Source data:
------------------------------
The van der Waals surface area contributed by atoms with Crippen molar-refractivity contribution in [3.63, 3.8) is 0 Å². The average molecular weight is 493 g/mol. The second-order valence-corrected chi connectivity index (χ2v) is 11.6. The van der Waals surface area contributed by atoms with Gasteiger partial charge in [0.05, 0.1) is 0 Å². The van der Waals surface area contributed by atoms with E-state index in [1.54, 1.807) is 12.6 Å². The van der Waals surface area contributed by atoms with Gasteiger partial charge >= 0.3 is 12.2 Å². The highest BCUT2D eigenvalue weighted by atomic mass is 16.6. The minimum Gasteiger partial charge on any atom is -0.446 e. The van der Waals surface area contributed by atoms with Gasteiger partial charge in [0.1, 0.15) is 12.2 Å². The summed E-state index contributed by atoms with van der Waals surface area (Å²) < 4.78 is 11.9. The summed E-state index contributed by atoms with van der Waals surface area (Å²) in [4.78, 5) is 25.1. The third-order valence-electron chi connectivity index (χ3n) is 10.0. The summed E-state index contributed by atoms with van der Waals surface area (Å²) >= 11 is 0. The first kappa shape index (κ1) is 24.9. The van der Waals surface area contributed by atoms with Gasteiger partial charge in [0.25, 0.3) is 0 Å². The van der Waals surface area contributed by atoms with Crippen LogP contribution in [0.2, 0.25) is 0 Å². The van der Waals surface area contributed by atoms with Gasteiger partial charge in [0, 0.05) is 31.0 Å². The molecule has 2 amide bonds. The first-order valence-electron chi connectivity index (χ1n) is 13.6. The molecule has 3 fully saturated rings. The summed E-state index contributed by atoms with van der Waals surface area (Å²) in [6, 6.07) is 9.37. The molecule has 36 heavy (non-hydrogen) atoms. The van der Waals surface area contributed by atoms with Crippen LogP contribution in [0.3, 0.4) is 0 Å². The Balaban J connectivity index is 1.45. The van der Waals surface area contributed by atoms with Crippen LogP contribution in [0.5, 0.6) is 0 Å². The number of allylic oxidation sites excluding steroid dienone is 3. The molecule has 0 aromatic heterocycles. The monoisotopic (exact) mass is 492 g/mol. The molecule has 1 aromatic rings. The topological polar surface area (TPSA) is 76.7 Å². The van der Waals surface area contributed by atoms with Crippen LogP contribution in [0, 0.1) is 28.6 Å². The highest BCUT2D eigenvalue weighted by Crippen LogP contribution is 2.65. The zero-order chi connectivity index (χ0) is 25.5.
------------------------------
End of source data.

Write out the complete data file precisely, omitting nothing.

The van der Waals surface area contributed by atoms with Crippen molar-refractivity contribution in [3.63, 3.8) is 0 Å². The average molecular weight is 493 g/mol. The second-order valence-corrected chi connectivity index (χ2v) is 11.6. The van der Waals surface area contributed by atoms with Gasteiger partial charge in [0.05, 0.1) is 0 Å². The van der Waals surface area contributed by atoms with E-state index in [1.54, 1.807) is 12.6 Å². The van der Waals surface area contributed by atoms with Gasteiger partial charge >= 0.3 is 12.2 Å². The highest BCUT2D eigenvalue weighted by atomic mass is 16.6. The minimum Gasteiger partial charge on any atom is -0.446 e. The van der Waals surface area contributed by atoms with Gasteiger partial charge in [0.1, 0.15) is 12.2 Å². The summed E-state index contributed by atoms with van der Waals surface area (Å²) < 4.78 is 11.9. The summed E-state index contributed by atoms with van der Waals surface area (Å²) in [4.78, 5) is 25.1. The third-order valence-electron chi connectivity index (χ3n) is 10.0. The summed E-state index contributed by atoms with van der Waals surface area (Å²) >= 11 is 0. The first kappa shape index (κ1) is 24.9. The van der Waals surface area contributed by atoms with Gasteiger partial charge in [0.25, 0.3) is 0 Å². The van der Waals surface area contributed by atoms with Crippen LogP contribution in [0.2, 0.25) is 0 Å². The van der Waals surface area contributed by atoms with Gasteiger partial charge in [0, 0.05) is 31.0 Å². The molecule has 2 amide bonds. The first-order valence-electron chi connectivity index (χ1n) is 13.6. The molecule has 3 fully saturated rings. The summed E-state index contributed by atoms with van der Waals surface area (Å²) in [6, 6.07) is 9.37. The molecule has 36 heavy (non-hydrogen) atoms. The van der Waals surface area contributed by atoms with Crippen LogP contribution in [0.3, 0.4) is 0 Å². The Balaban J connectivity index is 1.45. The van der Waals surface area contributed by atoms with Crippen LogP contribution in [0.5, 0.6) is 0 Å². The number of allylic oxidation sites excluding steroid dienone is 3. The molecule has 0 aromatic heterocycles. The monoisotopic (exact) mass is 492 g/mol. The molecule has 1 aromatic rings. The topological polar surface area (TPSA) is 76.7 Å². The van der Waals surface area contributed by atoms with Crippen LogP contribution in [0, 0.1) is 28.6 Å². The highest BCUT2D eigenvalue weighted by Crippen LogP contribution is 2.65. The zero-order chi connectivity index (χ0) is 25.5.